Monday, 25 May 2015

Who is Charlie? And where are you going?

I didn't say anything about the Charlie Hebdo killings at the time because some things are so bloody obvious they shouldn't need to be spelled out.  You don't kill people over drawings is one.  For the record, I'll spell it out:


Beyond that, my limited awareness of Charlie Hebdo was a bit more ambiguous.  Their humour was always juvenile and I didn't like the enthusiasm with which they seemed to portray minority ethnic and cultural groups.  But I wasn't too fussed either way as it was an obscure French publication and unlikely to impinge upon my consciousness, far less my life.  That changed, of course in January.

Like all sensible people, I was horrified by the mass murder.  Refer to the golden rule above.  You don't kill people over drawings.  Not even bad one's which (to my untutored eye) most of the CH cartoons were - crudely executed. look-at-us-being-daring-and-challenging-and-pushing-the-boundaries stuff.  Like many things french, you couldn't escape the feeling that the cartoonists had never really left the senior common room at school, and weren't really aware tht they now lived in the real world, and their deliberate crudities and 'iconoclasm' was being published for all to see.  Though of course we allow any sort of vulgarity as long as it calls itself 'satire.'

I was angry about the Charlie Hebdo shootings, because you don't kill people over drawings, even if you really, really like the person in the drawings and think no-one should draw him.  People of all ilks need to understand their conscience terminates at the outer layer of their skin; they don't get to impose it on anyone, not even with bullets.

At the same time, I was angry at Charlie Hedbo as well, basically for entirely selfish reasons.  Their juvenile desire to push boundaries and be offensive to as many people as possible has managed to make the world a slightly more dangerous place.  Let's not exaggerate this.  Publishing a picture of Mohammed is not quite the same as funding militant groups in the 1980s or invading Iraq.  But it was a gratuitous attempt to stoke controversy and a fairly obvious appeal to the broad streak of racism and cultural xenophobia the imbrues Europe and to which the left is not immune.  As a result, the fanatics and haters were gifted ammunition (metaphorically - though the metaphor was tragically crystallized in a literal form in January) and the world is a slightly more angry, divided, us-versus-them place than it was.

Which brings me to an interesting profile of Charlie  Hebdo as it is now, published in the Guardian.

I recall, speculating at the time of the shootings, that I thought Charlie Hebdo would be gone within a year - while everyone wanted to be Charlie immediately afterwards, no-one would actually want to work there or have them operating out of their premises.  That still remains to be seen, but the portrait sounds a bit grim.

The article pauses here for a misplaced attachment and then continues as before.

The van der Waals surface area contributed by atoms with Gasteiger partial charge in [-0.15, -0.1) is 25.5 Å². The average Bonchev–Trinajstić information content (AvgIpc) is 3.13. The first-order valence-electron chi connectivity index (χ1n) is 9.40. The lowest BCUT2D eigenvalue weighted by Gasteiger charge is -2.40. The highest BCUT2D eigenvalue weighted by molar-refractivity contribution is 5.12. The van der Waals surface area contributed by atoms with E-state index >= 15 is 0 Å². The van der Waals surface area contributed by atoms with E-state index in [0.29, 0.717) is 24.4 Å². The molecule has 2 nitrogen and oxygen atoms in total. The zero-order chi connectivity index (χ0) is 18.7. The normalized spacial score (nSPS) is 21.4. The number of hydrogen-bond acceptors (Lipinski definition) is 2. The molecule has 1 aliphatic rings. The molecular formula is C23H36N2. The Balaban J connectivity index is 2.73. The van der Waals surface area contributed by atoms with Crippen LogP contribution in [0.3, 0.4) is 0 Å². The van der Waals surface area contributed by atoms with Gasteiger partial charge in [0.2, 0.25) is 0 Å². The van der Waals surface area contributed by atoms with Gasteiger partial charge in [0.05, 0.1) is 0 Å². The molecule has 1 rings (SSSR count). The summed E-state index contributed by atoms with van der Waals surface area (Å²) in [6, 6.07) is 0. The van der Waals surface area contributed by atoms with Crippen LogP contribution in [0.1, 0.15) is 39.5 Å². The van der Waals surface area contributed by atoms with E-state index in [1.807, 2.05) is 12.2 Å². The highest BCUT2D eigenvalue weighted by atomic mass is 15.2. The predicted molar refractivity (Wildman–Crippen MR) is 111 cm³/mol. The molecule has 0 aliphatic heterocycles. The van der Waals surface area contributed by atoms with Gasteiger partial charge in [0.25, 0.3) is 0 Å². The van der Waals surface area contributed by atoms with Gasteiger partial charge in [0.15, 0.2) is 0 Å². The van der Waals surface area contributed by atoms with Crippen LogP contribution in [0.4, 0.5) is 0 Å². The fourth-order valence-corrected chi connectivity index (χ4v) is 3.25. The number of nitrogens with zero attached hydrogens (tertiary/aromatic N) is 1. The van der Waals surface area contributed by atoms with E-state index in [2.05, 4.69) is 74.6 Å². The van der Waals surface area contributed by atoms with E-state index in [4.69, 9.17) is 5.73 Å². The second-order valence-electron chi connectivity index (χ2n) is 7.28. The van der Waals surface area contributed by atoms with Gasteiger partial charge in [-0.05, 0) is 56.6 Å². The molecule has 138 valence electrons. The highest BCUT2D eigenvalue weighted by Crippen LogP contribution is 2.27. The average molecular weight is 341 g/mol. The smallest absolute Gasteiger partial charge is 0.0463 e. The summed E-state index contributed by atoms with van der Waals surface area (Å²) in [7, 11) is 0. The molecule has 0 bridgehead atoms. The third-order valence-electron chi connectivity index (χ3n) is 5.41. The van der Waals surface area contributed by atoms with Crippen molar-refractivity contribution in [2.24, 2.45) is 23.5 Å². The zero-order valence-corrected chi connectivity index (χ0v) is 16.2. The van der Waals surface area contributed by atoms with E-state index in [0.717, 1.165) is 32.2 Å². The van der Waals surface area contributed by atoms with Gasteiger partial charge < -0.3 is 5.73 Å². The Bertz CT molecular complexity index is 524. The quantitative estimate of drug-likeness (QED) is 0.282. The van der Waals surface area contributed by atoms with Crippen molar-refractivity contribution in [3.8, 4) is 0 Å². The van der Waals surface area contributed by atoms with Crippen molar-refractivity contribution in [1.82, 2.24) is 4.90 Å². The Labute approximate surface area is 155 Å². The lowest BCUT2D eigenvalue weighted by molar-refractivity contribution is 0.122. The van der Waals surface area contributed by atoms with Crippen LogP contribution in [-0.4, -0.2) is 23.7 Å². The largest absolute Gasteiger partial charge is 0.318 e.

The other scenario I envisaged was a sharp move to the right, as Charlie's new found audience - those that stuck with it after the initial solidarity surge - would mostly be drawn from the Pam Gellar, mad-about-Muslims fringe of lunacy.  According to the profile:
Charlie Hebdo had a print run of between 24,000 and 50,000 copies a week. But its “survivors’ edition” published after the attacks sold 8m copies and weekly sales are expected to stabilise at at least 100,000. It now has 200,000 pre-paid subscribers, compared with 8,000 before the attacks, and sales profits since January stand at around €12m before tax.
That's a big, new audience, and their political persuasions are unknown.  But I would be interested in knowing how many of them are actually French, and how many overseas; how many actually read it because they are passionate supporters of free speech, or very interested in the satirical portrayal of French and European politicians and issues, and how many are buying it in the hope CH will say something rude about Muslims.  In other wards, a rough parallel with the Islamic hate-mongers who circulated the originate obscure and naff cartoons and kept impinging them on the consciousness of the unhinged.

I suspect the long term prospects for CH are not good.  Even if they manage to resolve their internal differences (and they won't, I suspect, as there is too much money involved, and they didn't before when there was less money to squabble over), there is still the nagging issue of going to work every day wondering if today is the day for rough three of Charlie vs Allah.  And even if it does survive - and I've been wrong about most of my postulations this year, so I don't see why I should break my remarkable run of form - the magazine may have to change to meet its audience, shedding whatever left wing credentials it ever had to pander more and more to the mad hater bigots that are buying it.

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